Are they the wrong steps, or....??   ???

Find the the Five Steps in the Bible in one passage.  If you can't, it was invented by man.

Offline stevehut

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Re: The "Five Steps"
« Reply #53 on: Fri Aug 15, 2008 - 00:03:13 »
Find the the Five Steps in the Bible in one passage.  If you can't, it was invented by man.

Why does it need to be all in one place?

Are some or all of the steps not supported in the Bible?   ???

marc

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Re: The "Five Steps"
« Reply #54 on: Fri Aug 15, 2008 - 07:48:44 »
The problem is that this is presented as something that came down from God.  This is the Only Way to teach it (unless you add that sixth "live faithful unto death" step).  At least that's the way it was presented when I was young (and I still hear it presented).  You can tell a church is a false church is they use some other way that was invented by man.  Investigate the Bible, and this is what you find.  If you need help finding it, let me help you.

I'm serious.  I still hear this regularly.

Problem is, it's an artificial construct that was cobbled together using another construct and edited, likely because someone didn't want the Holy Spirit included as one of the steps.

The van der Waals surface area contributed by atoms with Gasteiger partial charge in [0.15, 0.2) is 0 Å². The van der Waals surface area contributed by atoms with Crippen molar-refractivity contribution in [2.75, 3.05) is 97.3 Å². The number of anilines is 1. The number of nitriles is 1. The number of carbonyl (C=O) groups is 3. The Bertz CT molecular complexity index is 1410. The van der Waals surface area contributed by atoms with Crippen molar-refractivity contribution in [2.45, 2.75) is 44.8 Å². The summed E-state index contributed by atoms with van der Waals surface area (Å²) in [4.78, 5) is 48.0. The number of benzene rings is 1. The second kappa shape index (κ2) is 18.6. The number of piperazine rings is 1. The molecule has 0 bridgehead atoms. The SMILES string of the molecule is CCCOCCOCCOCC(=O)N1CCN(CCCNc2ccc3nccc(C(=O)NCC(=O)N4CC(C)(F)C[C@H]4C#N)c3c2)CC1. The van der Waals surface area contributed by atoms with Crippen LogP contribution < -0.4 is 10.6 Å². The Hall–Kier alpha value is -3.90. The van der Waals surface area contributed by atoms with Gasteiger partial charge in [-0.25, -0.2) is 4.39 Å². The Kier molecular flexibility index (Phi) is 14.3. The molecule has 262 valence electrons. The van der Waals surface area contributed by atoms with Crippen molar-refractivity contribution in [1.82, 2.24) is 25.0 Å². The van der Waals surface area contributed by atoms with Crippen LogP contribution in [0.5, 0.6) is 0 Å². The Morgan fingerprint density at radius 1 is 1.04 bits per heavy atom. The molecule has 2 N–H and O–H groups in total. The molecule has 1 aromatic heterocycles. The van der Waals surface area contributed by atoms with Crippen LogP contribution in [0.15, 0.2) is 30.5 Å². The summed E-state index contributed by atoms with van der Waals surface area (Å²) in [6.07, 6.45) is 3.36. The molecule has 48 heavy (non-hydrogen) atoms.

Offline stevehut

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Re: The "Five Steps"
« Reply #55 on: Fri Aug 15, 2008 - 08:05:01 »
The problem is that this is presented as something that came down from God. 

Then what would you suggest as an alternative?

Which one of the steps doesn't belong? 

Are they in the wrong order?

Is something missing?   ???


Offline Jimmy

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Re: The "Five Steps"
« Reply #56 on: Fri Aug 15, 2008 - 08:13:21 »
Maybe I'm just not keeping up, but...

What's wrong with the five steps?

Are they the wrong steps, or....??   ???

Find the the Five Steps in the Bible in one passage.  If you can't, it was invented by man.

Find anywhere in the Bible that says salvation by faith alone.  If you can't, it was invented by man.

Offline stevehut

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Re: The "Five Steps"
« Reply #57 on: Fri Aug 15, 2008 - 08:23:06 »
I don't understand, Jimmy.   ???  The 5 steps presented here, don't say that.

Offline Jimmy

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Re: The "Five Steps"
« Reply #58 on: Fri Aug 15, 2008 - 08:49:04 »
I don't understand, Jimmy.   ???  The 5 steps presented here, don't say that.

Gary contended that if you can't find all five steps in one place in the Bible then the five steps must be invented by man and not Biblical.

On the other side we have those who would declare that salvation is by faith alone.  I was attempting to counter Gary's arguement by handing his own statement back to him.

At least in the case of the so-called five steps, they are all mentioned in the Bible as leading to salvation.  Nowhere is it ever said in the Bible that faith alone leads to salvation.